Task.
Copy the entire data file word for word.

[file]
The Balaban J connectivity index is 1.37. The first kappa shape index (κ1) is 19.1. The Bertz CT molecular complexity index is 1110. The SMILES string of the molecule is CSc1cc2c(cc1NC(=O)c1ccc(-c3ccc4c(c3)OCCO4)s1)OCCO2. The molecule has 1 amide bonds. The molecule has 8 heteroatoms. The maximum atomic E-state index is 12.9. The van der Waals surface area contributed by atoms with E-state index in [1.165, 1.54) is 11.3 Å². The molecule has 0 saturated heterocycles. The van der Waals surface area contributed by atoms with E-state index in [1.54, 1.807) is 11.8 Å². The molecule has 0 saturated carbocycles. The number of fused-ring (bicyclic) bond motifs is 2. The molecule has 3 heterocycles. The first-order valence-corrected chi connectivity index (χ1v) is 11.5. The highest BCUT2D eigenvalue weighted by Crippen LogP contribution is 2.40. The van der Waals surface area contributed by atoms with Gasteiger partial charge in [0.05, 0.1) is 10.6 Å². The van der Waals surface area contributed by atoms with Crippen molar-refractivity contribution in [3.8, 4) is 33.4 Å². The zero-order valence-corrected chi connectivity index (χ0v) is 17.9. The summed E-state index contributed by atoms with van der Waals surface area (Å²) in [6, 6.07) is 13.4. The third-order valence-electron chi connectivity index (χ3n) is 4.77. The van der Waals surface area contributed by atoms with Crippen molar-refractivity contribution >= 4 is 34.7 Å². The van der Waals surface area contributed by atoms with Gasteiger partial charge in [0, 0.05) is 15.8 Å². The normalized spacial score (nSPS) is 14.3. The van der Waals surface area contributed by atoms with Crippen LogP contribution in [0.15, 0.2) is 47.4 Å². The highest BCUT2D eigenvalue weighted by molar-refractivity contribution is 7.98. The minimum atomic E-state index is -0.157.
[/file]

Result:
The Balaban J connectivity index is 1.37. The first kappa shape index (κ1) is 19.1. The Bertz CT molecular complexity index is 1110. The SMILES string of the molecule is CSc1cc2c(cc1NC(=O)c1ccc(-c3ccc4c(c3)OCCO4)s1)OCCO2. The molecule has 1 amide bonds. The molecule has 8 heteroatoms. The maximum atomic E-state index is 12.9. The van der Waals surface area contributed by atoms with E-state index in [1.165, 1.54) is 11.3 Å². The molecule has 0 saturated heterocycles. The van der Waals surface area contributed by atoms with E-state index in [1.54, 1.807) is 11.8 Å². The molecule has 0 saturated carbocycles. The number of fused-ring (bicyclic) bond motifs is 2. The molecule has 3 heterocycles. The first-order valence-corrected chi connectivity index (χ1v) is 11.5. The highest BCUT2D eigenvalue weighted by Crippen LogP contribution is 2.40. The van der Waals surface area contributed by atoms with Gasteiger partial charge in [0.05, 0.1) is 10.6 Å². The van der Waals surface area contributed by atoms with Crippen molar-refractivity contribution in [3.8, 4) is 33.4 Å². The zero-order valence-corrected chi connectivity index (χ0v) is 17.9. The summed E-state index contributed by atoms with van der Waals surface area (Å²) in [6, 6.07) is 13.4. The third-order valence-electron chi connectivity index (χ3n) is 4.77. The van der Waals surface area contributed by atoms with Crippen molar-refractivity contribution >= 4 is 34.7 Å². The van der Waals surface area contributed by atoms with Gasteiger partial charge in [0, 0.05) is 15.8 Å². The normalized spacial score (nSPS) is 14.3. The van der Waals surface area contributed by atoms with Crippen LogP contribution in [0.15, 0.2) is 47.4 Å². The highest BCUT2D eigenvalue weighted by molar-refractivity contribution is 7.98. The minimum atomic E-state index is -0.157.